Press statement of Save Malaysia Stop Lynas (SMSL)
Lynas defamation court hearing postponed.
Parliamentary Select Committee (PSC) Making Citizens Guinea Pigs
to Enrich Lynas Corporation and its shareholder
to Enrich Lynas Corporation and its shareholder
June 19, 2012
The case has been postponed to 19th July. Lynas has submitted more affidavits at the 11th hour and the judge was unable to reach a decision on its inter-parte injunction against SMSL.
Buses of protestors including individuals and NGOs supporters from Kuala Lumpur arrived early this morning at the KL High Court to show their solidarity with SMSL. Upon hearing the postponement of the hearing, the group later moved their peaceful protest to Parliament House to show their strong opposition to the Lynas campaign while waiting for the tabling of the Parliamentary Select Committee report on the Lynas rare earth plant.
|Speaking (center) was executive director of Pusat Komas, Mr Tan JoHann on behalf of various NGOs in Malaysia.|
Parliamentary Select Committee Report
As expected, the PSC has joined rank with the Atomic Energy Licensing Board and the Minister of Science, Technology and Innovation (MOSTI) to rubber stamp approval for Lynas to perform a dangerous experiment on our shore, using citizens as guinea pigs to enrich a foreign corporation and their shareholders, the majority of whom are also foreigners who pay no tax in Malaysia.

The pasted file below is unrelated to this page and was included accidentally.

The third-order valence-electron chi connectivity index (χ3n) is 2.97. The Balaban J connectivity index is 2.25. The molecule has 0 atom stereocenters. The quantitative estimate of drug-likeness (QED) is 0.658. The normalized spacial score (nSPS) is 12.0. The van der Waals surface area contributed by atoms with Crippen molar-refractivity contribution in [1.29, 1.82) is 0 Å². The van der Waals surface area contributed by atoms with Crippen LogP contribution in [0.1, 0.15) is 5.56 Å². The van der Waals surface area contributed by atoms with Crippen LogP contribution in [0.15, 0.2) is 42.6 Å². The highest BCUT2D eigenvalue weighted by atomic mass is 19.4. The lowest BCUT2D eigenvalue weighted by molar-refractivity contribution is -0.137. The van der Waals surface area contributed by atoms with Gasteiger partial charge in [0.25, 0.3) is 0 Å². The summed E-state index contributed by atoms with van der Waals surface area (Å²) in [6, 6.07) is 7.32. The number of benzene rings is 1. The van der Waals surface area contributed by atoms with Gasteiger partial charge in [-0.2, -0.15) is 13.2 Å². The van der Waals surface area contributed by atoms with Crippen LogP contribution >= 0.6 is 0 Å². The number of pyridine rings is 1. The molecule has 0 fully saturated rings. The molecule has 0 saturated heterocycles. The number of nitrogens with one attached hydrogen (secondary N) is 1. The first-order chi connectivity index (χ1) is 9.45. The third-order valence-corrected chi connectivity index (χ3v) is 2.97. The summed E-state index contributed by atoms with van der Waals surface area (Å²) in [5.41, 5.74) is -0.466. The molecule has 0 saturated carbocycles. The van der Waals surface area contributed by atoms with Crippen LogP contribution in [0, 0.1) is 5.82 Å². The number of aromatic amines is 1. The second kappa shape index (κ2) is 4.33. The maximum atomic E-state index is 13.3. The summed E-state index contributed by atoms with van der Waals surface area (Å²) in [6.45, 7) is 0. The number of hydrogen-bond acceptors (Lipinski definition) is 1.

Mr Tan Bun Teet, a spokesperson for SMSL said “It is nothing more than hogwash by the Barisan Government desperately trying to justify the controversial project in a last ditch half-hearted effort to put on a show pretending to take on board citizens’ concerns.”
What is most intriguing about the PSC is the report started with pages of almost reasonable discussions with 31 recommendations, many of which addressed concerns raised by SMSL and our expert advisers.
However, the recommendations, warm and fuzzy though they may be, would be rendered useless and ineffective since the PSC in its summary on page 69 of the report concluded that Lynas should be issued the temporary operating licence so that its ore concentrate can be brought in for testing.